With the daily news presenting a barrage of negative stories from Ukraine, the cost-of-living crisis and now the impending UK recession, it would be natural to assume the architectural jobs market is equally depressed and there aren’t any exciting opportunities to get your career back on track following the pandemic. Having started in architectural recruitment in 2000 and been through a fair number of economic downturns, the one trend that has stood out is how quickly architectural jobs have declined before the rest of the economy. In the 2008 economic collapse, we saw the downturn around 6 months earlier than the fall in stock markets. The unusual situation at the moment is that although interest rates are rapidly increasing, we are still receiving a record number of jobs and practices are finding it especially difficult to recruit new staff. Whether there is still a backlog of work from the pandemic, or the cost-of-living crisis is not affecting the people looking to build, studios are regularly calling us to say how surprisingly busy they are. The high end residential and housing sectors appear to be the strongest but we are also seeing a number of opportunities within the commercial office and mixed-use sectors.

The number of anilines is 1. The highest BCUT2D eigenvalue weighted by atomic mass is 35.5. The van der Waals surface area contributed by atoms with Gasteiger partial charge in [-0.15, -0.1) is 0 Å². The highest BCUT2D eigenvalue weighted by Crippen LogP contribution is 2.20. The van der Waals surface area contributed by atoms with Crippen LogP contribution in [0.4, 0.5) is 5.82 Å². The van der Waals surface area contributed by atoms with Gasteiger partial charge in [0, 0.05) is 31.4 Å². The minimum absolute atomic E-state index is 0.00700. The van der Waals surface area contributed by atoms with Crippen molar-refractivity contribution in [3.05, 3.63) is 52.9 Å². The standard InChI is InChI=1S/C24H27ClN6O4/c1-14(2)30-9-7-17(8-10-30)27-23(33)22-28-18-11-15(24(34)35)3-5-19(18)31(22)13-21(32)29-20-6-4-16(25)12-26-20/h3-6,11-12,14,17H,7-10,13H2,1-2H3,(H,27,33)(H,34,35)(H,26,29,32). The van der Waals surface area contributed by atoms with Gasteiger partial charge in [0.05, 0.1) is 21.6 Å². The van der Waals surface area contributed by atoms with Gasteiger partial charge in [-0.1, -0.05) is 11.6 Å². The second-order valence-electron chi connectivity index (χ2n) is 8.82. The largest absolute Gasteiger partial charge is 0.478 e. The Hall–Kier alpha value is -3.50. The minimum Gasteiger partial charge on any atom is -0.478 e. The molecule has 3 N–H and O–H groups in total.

There are still many difficult issues for practices to navigate as most are finding fees are being undercut whilst at the same time, staff seek higher salaries to compensate the increased living costs. These salary negotiations are often seeing some notable rises but still a long way behind the current rate of inflation of 9.4% and other benefits are becoming a bigger influence. Flexible working is highly desirable for employees whereas employers are often keen to return to a traditional 5 days/week in the office. Invariably a compromise of 4 days in the office is struck.
In terms of levels, the most sought-after candidates tend to be the experienced architectural assistants through to architects with around 5 years post part 3. Following a particularly large number of EU architects leaving the UK over the last couple of years, this section of the architectural workforce appears to have seen the greatest skills shortages. Beyond this, practices are often looking quite top-heavy and will tend to promote from within if there is a particular requirement. This has led to quite a number of staff feeling they have reached a glass ceiling within their business and either considering setting up on their own or seeking to join larger offices to progress their careers further.
If you have found your career has stagnated since the pandemic or your salary has not increased relative to your outgoings, please take a look at some of our latest roles below. There are some truly exceptional design studios looking to expand and offer great experience to anyone wishing to work on award-winning schemes:
£30,000 - £35,000
£35,000 - £40,000
£40,000 - £50,000